How to Make Homemade Cat Repellents

Mychelle Blake
Tabby cat scratching a chair

Sometimes, you need to keep cats off furniture or away from certain areas in your home like kitchen counters. One effective way to do this is combine behavior modification using positive reinforcement with some simple and safe homemade cat repellents.

Keep a Cat Away From Problem Areas

The best way to keep a cat away from areas you do not want them to get into is to block their access completely , such as with a closed door. However, that's not always possible with how homes and apartments are laid out. Using a cat repellant can deter your cat from going into areas you want them out of or jumping on, but it will only be truly effective if you provide your cat with an equally desirable place for him to go.

Homemade Cat Repellents

Most of these cat repellents can be made cheaply with some supplies available at your local grocery, hardware or craft store. Make sure you use items that are safe for your cat as you want the repellent to be annoying but not harmful or toxic in any way.

Cat Spike Mat

This repellent works by making a surface that your cat will not enjoy walking on placed as a barrier around off-limits area like house plants or your counters. For this repellent you will need these supplies:

  • Double sided tape, sticky on both sides and three-inches wide
  • One plastic floor chair mat: This is the kind of mat you put under an office chair and is clear on top with plastic points on the bottom. Make sure the points are rounded as you want them to be uncomfortable to the cat but not sharp enough to hurt him.
  • Good sharp scissors to cut through the plastic floor mat

To make the cat spike mat, follow these steps:

  1. First, you'll need to find all the places you do not want your cat to go. Make a map or floor plan of where you are going to make your boundaries. Remember, this is not forever, but long enough to train your cat.
  2. Once you have your plan, you want to cut your tape, and place it on the floor where you do not want the cat to go.
  3. Then, cut the plastic mat to the same width as the tape you just cut, and put it on top of the tape, make sure to place it upside down with the plastic tips pointing up.

Scent-Based Repellents

Another way to deter cats from accessing certain areas is to use scent. There are many scents, like lavender and citrus, that humans find pleasant but cats find offensive and will avoid. These repellents can be used to keep cats away from any area such as counters or house plants but they may not be as effective the larger the area is scents work better in smaller spots where they can be concentrated. Some common scent repellents include:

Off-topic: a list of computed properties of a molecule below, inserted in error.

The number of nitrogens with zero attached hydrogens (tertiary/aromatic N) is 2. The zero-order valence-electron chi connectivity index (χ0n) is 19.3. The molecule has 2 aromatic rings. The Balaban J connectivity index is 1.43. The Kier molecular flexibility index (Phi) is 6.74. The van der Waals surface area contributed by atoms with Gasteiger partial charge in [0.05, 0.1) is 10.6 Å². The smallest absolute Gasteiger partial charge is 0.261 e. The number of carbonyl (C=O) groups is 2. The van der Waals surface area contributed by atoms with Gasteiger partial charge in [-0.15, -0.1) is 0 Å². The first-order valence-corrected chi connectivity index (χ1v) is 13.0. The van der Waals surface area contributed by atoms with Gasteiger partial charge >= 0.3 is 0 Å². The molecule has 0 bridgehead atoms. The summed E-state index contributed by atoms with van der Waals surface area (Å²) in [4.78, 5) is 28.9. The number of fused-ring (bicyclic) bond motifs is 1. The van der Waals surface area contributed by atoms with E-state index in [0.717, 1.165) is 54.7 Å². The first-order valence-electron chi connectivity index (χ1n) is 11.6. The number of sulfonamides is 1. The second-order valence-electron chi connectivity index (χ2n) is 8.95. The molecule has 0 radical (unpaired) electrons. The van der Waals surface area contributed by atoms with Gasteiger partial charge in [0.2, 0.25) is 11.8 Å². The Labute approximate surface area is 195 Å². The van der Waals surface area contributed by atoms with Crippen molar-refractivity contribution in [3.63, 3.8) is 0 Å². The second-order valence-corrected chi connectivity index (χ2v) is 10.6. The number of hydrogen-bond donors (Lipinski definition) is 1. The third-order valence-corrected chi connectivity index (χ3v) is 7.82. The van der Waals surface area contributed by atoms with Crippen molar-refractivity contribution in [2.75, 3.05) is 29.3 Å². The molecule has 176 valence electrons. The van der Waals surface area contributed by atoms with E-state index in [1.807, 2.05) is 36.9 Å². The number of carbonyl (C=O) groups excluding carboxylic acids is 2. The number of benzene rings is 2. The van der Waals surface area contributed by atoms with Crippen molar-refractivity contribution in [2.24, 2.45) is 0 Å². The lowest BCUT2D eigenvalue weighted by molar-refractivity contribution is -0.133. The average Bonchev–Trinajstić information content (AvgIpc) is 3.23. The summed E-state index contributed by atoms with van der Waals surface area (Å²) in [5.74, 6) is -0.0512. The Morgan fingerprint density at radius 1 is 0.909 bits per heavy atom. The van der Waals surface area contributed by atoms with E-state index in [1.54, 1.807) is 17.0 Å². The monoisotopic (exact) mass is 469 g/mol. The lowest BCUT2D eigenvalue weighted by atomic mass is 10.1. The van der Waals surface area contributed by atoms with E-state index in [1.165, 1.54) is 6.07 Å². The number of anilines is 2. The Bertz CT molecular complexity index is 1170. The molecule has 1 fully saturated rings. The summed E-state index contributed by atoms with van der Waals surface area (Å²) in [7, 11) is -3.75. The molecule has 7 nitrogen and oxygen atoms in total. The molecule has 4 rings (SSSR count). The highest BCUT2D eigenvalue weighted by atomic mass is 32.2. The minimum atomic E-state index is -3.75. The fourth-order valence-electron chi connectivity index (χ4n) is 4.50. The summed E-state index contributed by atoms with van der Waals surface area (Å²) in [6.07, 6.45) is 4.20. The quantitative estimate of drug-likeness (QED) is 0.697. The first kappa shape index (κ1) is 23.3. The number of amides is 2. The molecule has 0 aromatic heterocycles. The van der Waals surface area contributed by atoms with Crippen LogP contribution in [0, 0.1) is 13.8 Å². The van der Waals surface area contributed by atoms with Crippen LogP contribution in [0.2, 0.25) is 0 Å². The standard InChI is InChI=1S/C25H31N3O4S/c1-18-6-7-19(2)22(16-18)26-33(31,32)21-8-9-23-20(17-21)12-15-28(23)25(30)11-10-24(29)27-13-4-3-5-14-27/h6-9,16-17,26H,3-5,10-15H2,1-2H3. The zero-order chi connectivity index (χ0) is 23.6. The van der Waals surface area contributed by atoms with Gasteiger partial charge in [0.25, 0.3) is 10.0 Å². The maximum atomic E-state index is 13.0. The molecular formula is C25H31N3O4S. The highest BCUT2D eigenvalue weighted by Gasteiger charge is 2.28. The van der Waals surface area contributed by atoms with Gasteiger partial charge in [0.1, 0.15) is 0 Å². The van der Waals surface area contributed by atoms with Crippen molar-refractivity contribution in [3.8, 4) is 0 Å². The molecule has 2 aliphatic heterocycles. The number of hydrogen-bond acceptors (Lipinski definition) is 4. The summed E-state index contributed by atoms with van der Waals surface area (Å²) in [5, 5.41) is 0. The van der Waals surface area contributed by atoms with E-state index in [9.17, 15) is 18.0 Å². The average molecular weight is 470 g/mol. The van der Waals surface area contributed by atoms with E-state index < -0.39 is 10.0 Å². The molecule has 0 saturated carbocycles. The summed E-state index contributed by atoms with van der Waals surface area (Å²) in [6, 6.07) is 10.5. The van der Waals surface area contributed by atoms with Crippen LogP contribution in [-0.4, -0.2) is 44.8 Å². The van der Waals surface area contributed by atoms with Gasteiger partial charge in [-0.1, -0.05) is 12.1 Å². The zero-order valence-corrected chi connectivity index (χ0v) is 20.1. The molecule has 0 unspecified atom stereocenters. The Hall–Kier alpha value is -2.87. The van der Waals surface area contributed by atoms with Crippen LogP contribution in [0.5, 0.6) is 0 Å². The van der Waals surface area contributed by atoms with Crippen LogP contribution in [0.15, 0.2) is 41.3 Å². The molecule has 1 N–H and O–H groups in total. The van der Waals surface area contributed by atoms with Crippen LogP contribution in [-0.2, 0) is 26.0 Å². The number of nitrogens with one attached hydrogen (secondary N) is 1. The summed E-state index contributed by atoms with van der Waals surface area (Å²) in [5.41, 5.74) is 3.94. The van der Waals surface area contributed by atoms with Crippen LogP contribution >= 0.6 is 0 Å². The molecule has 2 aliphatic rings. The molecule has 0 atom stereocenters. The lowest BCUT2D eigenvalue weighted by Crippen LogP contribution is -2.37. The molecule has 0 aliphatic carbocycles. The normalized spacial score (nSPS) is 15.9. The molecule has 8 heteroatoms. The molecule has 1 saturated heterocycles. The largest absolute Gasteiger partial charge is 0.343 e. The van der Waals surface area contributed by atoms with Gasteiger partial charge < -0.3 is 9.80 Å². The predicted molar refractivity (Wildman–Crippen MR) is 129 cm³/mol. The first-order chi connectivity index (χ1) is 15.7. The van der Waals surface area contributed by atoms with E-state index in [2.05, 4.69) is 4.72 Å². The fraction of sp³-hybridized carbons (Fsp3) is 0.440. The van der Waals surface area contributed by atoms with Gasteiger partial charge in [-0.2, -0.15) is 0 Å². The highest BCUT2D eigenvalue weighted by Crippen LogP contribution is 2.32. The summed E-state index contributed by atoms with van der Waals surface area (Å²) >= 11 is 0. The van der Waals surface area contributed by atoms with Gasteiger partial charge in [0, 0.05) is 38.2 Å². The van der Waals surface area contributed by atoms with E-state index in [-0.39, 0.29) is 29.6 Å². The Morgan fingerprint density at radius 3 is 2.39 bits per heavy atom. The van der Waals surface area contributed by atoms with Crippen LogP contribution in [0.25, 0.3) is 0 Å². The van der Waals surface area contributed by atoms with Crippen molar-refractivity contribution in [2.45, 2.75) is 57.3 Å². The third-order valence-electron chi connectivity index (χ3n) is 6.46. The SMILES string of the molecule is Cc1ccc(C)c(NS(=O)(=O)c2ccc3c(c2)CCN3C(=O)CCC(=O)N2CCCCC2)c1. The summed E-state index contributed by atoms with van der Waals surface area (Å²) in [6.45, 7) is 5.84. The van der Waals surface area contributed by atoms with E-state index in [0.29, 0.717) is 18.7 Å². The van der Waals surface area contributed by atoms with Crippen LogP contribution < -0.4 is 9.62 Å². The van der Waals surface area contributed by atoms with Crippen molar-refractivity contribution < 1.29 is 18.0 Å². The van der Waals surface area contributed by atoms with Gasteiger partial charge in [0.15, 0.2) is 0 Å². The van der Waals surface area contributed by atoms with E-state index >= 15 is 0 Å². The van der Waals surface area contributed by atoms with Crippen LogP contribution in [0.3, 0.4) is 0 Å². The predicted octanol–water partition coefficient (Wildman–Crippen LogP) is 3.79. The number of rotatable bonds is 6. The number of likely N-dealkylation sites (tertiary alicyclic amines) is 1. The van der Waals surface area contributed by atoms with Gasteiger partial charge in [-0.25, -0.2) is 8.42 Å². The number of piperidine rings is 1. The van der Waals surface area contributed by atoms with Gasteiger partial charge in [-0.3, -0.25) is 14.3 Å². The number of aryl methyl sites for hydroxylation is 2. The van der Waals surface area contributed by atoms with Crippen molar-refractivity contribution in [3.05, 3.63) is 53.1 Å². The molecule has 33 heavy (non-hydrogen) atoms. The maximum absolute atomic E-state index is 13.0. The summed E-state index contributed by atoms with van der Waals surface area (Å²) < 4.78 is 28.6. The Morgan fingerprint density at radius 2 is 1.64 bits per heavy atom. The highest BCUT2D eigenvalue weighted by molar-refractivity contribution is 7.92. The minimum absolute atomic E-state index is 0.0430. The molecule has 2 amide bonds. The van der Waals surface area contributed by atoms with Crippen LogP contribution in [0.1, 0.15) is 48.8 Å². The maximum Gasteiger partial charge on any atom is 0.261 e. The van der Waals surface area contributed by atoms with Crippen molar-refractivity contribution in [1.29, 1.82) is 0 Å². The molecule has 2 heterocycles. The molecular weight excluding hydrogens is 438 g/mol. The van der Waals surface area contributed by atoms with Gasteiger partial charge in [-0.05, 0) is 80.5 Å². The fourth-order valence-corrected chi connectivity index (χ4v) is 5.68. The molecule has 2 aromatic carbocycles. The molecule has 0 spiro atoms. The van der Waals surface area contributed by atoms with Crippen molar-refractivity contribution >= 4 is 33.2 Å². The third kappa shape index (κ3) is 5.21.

• A mixture in a spray bottle of cinnamon, rosemary, lavender, tangerine and vinegar.
  • A solution of equal amounts of apple cider vinegar and water in a spray bottle.
  • Spritz a small amount of fresh lemon or orange juice in a spray bottle with two drops of eucalyptus oil.

Another option is to take any of these solutions and put them in a small diffuser that is essential oils friendly and put in the area you want your cat to avoid.

Noise Repellants

Some cat owners make "noise traps" by placing items that will make a loud sound if your cat goes into the area. These are commonly used on areas that cat is jumping onto but can't see the surface of from the bottom, such as a kitchen counter. Items might be a few metal utensils, balloons, empty soda cans, marbles or pots. The problem with these traps is they may seriously frighten your cat which can cause other behavior problems, not to mention they can damage your floors depending on what you use and the flooring you have. Your cat may also hurt himself leaping off the counter in fear.

Domestic cat sharpening her claws

Texture Repellents

Along the same idea as the cat spike mat, you can place items around areas your cat shouldn't be going that your cat will avoid walking or jumping on. Aluminum foil is one substance that cats dislike and placing sheets of it around a house plant or on the edges of a counter can be a deterrent to some cats.

Using a Cat Repellent Effectively

Once you've made your cat repellent and placed it where you want the cat to stay away, provide a place for your cat that he'll love. Some excellent ideas are cat scratching posts, multi-tiered cat trees, cat shelves on the wall, window perches and tunneling toys. Some cats will even go nuts over a simple used cardboard box which can work out if you have the space and don't mind it sitting around your house. Follow these steps once you've created a spot, or several spots, for him:

  1. Take him to his "happy place" a few times a day.
  2. Talk to him in a happy voice, brush him, play with toys and give him treats there. Basically you want use whatever he loves most to show him that this is an awesome place to hang out.
  3. Rub the area with catnip as well to make it extra enticing.
  4. Whenever your cat goes near the undesirable place when you're home and can supervise, simply pick him up quietly and take him to the "happy place" and reinforce him with good things for being there.
  5. Be patient as this process can take some time but eventually your cat will want to be where good things happen and avoid places that are unpleasant to be in.
Black cat on counter with milk and cereal

Redirect Your Cat

Cat repellents, whether store-bought or homemade, can do a good job of keeping your cat out of places and away from your furniture, but they're only ultimately as good as your training plan. This means providing your cats with alternate "approved" kitty spots that he or she will find enjoyable and teaching your cat with patience and positive reinforcement. If you're consistent and work with your cat's unique personality, you should have your cat gravitating towards his or her "happy place" soon enough!

How to Make Homemade Cat Repellents